Tech expert shares 8 awesome Google tips anyone can use to become a search engine pro
It’s almost impossible to imagine a world without Google, but as of this writing, the search engine is only 23 years old. This means that most millennials can remember a world we researched with physical encyclopedias – without a “search” function – although a reality without Google seems so far-fetched that it is almost more reminiscent of the Dark Ages than 1998.
Since its birth on September 27 of the same year, Google has achieved international fame – and a necessity – with the term “google” evolving into its own verb, and subsequently, the mainstream lexicon. The phrase ‘let me Google for you’ has become so ubiquitous that there is now a real website – let-moigooglethatforyou.com – it does exactly what it implies.
Despite the popularity of the search engine, however, one tech expert insists that we are misusing it. And considering how much we search, which is a lot – Google deals 3.5 billion searches per day, or 40,000 searches per second – we could probably benefit from some of his advice on how to optimize Google search.
In a now-viral Twitter thread, Chris Hladczuk, also known as the â€œguy of frameworksâ€ who shares tips and advice in his feed, wrote: â€œIf you use it right, Google is the tool. most powerful in the world. But the truth is, most people suck.
Luckily, he didn’t leave us behind and shared eight essential Google tips for making web search easier.
First of all, Hladczuk revealed the importance of using quotes. “Put quotes around the search terms so you can search for exactly that word.” All the results will have your terms in it, â€he said. For example, if you search for “John Doe” inside the quotation marks, Google will only return results with both words, instead of just “John” or “Doe”.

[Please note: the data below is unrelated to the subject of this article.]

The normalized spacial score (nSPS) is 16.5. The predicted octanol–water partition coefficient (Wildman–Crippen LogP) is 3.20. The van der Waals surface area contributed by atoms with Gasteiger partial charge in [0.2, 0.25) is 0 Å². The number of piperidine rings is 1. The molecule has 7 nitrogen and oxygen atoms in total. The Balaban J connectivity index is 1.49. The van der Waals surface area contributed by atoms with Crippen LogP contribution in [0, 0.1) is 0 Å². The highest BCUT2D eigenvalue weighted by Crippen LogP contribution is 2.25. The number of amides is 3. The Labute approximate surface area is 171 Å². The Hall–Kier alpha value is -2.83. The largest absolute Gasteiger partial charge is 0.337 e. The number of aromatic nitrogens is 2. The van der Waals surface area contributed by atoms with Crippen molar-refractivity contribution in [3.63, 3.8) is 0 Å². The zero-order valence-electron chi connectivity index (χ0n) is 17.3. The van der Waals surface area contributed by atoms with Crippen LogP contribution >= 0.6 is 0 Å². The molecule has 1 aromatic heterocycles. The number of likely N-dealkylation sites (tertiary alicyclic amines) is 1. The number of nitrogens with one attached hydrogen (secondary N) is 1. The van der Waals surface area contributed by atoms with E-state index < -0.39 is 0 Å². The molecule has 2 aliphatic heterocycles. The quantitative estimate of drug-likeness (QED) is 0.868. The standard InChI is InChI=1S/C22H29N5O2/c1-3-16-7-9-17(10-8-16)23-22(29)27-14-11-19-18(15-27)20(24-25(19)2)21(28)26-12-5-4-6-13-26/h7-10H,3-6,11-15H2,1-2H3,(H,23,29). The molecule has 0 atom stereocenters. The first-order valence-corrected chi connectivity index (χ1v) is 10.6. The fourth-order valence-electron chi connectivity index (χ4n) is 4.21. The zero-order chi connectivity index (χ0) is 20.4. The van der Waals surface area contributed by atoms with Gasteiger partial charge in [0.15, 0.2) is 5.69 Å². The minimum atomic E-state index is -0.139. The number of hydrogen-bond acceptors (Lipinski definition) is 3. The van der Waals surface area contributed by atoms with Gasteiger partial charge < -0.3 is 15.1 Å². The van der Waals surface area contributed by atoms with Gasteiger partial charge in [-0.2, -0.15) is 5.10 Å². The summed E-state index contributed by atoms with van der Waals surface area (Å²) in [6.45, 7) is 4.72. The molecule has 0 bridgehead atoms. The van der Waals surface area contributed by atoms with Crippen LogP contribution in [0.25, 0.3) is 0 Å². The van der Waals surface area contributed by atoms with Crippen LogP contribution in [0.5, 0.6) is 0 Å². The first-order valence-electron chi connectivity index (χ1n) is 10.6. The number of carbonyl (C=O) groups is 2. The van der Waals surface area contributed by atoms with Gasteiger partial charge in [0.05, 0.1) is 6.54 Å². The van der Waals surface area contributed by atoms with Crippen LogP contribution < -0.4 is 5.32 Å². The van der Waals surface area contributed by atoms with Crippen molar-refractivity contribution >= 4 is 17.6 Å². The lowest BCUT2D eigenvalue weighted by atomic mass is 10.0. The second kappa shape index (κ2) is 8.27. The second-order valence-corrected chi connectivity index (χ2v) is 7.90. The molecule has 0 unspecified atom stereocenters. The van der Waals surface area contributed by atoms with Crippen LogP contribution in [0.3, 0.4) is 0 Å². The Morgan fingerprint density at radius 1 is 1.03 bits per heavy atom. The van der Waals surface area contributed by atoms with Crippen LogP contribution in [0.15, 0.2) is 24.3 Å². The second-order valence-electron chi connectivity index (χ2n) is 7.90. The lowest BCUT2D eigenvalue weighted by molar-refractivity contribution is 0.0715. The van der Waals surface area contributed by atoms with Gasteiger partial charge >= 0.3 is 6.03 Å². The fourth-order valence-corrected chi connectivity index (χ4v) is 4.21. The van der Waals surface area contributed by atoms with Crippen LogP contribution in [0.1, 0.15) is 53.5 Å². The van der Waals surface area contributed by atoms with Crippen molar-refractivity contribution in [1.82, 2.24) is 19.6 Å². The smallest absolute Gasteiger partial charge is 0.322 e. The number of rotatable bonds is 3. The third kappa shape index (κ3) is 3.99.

Then Hladczuk suggested using dashes (this thing: -) to exclude search terms from your search. animal dolphins and exclude the football team of the same name.
Hladczuk advises using a tilde (~) to look up synonyms for a word – like lessons, which will display similar phrases like lessons, lessons, and coaching. Hladczuk also suggests using Google to search specific websites which may not have search functions. â€œExample: Kevin Ryan site: chrishlad..com,â€ he wrote. “This is looking for mentions of Kevin Ryan on my website (chrishlad dot com).”
There are also ways to shorten the number of entries in your searches, such as using the vertical bar. According to Hladczuk, this replaces the word “or”. Likewise, using a colon allows you to search within two groups of digits or years.
Finally, Hladczuk indicated that you can search by location and file type. For the location, you just need to include “: cityname” at the end of your search. And to filter by file types, you just need to include “filetype:[insert file type]at the end of your search. For example; Looking for a PDF about Spice Girls? Search for “Spice Girls File Type: pdf.”
You learn something new every day!